Hegel seems to me to be always wanting to say that things which look different are really the same. Whereas my interest is in showing that things which look the same are really different. I was thinking of using as a motto for my book a quotation from King Lear: ‘I’ll teach you differences’.― Ludwig Wittgenstein
‘You’d be surprised’ wouldn’t be a bad motto either.
How small a thought it takes to fill a life.― Ludwig Wittgenstein
I don’t know why we are here, but I’m pretty sure that it is not in order to enjoy ourselves.― Ludwig Wittgenstein
I am my world.― Ludwig Wittgenstein
I am not interested in constructing a building, so much as in having a perspicuous view of the foundations of possible buildings.― Ludwig Wittgenstein
I should not like my writing to spare other people the trouble of thinking. But, if possible, to stimulate someone to thoughts of his own.― Ludwig Wittgenstein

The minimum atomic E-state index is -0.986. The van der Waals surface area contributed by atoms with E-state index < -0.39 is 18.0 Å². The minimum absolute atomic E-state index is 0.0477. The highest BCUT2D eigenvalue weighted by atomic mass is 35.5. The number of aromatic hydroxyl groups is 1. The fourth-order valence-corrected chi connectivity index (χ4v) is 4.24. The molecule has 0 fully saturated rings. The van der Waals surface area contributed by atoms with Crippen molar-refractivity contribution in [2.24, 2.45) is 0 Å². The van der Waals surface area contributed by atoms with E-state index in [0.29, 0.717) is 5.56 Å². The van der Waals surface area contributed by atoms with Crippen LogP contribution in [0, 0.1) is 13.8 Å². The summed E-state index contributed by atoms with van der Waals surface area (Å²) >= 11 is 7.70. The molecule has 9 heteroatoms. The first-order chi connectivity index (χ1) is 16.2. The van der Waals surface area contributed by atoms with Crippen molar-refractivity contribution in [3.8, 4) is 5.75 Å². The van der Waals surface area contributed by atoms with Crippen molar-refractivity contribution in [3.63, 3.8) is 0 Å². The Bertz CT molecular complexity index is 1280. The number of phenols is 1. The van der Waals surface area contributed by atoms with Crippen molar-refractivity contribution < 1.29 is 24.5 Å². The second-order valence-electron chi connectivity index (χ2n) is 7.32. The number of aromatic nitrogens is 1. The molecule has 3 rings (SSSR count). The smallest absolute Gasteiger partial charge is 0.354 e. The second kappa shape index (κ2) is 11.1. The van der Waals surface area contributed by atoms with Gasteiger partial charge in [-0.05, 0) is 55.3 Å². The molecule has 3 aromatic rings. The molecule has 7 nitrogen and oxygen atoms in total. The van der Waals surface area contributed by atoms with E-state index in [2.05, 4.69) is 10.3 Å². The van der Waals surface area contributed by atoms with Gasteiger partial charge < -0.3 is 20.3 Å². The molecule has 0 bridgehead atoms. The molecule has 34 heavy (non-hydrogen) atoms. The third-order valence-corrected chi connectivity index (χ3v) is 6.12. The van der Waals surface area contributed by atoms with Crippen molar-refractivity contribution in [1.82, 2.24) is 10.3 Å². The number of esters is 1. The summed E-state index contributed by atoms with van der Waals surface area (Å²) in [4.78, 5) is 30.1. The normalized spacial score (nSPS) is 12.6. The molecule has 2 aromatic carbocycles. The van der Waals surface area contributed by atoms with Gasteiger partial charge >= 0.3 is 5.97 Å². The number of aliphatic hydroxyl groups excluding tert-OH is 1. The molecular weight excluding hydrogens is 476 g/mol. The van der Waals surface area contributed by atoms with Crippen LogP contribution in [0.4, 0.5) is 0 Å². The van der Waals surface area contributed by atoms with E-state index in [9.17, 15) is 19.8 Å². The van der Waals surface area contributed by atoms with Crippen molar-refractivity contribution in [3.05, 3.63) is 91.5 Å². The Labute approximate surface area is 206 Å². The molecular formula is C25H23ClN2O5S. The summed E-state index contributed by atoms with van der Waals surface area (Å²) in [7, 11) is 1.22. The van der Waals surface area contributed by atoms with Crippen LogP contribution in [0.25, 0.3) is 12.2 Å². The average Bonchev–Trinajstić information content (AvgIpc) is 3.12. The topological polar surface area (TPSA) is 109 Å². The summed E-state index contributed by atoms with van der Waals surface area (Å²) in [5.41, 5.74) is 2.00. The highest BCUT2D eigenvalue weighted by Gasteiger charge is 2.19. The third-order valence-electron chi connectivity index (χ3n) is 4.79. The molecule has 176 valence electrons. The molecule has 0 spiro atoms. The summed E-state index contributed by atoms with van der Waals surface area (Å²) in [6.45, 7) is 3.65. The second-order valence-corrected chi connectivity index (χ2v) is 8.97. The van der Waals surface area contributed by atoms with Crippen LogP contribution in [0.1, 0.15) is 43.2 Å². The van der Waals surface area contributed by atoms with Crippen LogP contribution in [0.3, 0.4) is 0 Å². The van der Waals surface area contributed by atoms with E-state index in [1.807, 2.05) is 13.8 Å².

I sit astride life like a bad rider on a horse. I only owe it to the horse’s good nature that I am not thrown off at this very moment.― Ludwig Wittgenstein
I think one of the things you and I have to learn is that we have to live without the consolation of belonging to a Church….
Of one thing I am certain. The religion of the future will have to be extremely ascetic, and by that I don’t mean just going without food and drink.― Ludwig Wittgenstein
If people never did silly things nothing intelligent would ever get done.― Ludwig Wittgenstein
If there were a verb meaning “to believe falsely,” it would not have any significant first person, present indicative.― Ludwig Wittgenstein